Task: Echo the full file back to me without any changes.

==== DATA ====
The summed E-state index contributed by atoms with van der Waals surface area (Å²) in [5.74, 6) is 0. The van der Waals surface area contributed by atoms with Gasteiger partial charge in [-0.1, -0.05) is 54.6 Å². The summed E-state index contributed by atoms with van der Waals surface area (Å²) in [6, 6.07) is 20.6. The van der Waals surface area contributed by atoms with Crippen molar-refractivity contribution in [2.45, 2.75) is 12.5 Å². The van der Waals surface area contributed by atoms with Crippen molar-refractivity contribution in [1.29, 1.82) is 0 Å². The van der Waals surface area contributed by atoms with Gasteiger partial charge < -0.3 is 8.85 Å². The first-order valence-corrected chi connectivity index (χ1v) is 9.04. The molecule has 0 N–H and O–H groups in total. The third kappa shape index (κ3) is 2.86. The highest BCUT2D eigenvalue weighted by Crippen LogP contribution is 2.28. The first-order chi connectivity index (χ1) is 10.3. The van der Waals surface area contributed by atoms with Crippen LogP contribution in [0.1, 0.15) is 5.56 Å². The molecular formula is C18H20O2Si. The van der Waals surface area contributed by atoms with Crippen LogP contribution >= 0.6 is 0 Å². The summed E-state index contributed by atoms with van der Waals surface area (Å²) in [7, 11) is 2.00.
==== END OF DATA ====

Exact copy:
The summed E-state index contributed by atoms with van der Waals surface area (Å²) in [5.74, 6) is 0. The van der Waals surface area contributed by atoms with Gasteiger partial charge in [-0.1, -0.05) is 54.6 Å². The summed E-state index contributed by atoms with van der Waals surface area (Å²) in [6, 6.07) is 20.6. The van der Waals surface area contributed by atoms with Crippen molar-refractivity contribution in [2.45, 2.75) is 12.5 Å². The van der Waals surface area contributed by atoms with Crippen molar-refractivity contribution in [1.29, 1.82) is 0 Å². The van der Waals surface area contributed by atoms with Gasteiger partial charge < -0.3 is 8.85 Å². The first-order valence-corrected chi connectivity index (χ1v) is 9.04. The molecule has 0 N–H and O–H groups in total. The third kappa shape index (κ3) is 2.86. The highest BCUT2D eigenvalue weighted by Crippen LogP contribution is 2.28. The first-order chi connectivity index (χ1) is 10.3. The van der Waals surface area contributed by atoms with Crippen LogP contribution in [0.1, 0.15) is 5.56 Å². The molecular formula is C18H20O2Si. The van der Waals surface area contributed by atoms with Crippen LogP contribution >= 0.6 is 0 Å². The summed E-state index contributed by atoms with van der Waals surface area (Å²) in [7, 11) is 2.00.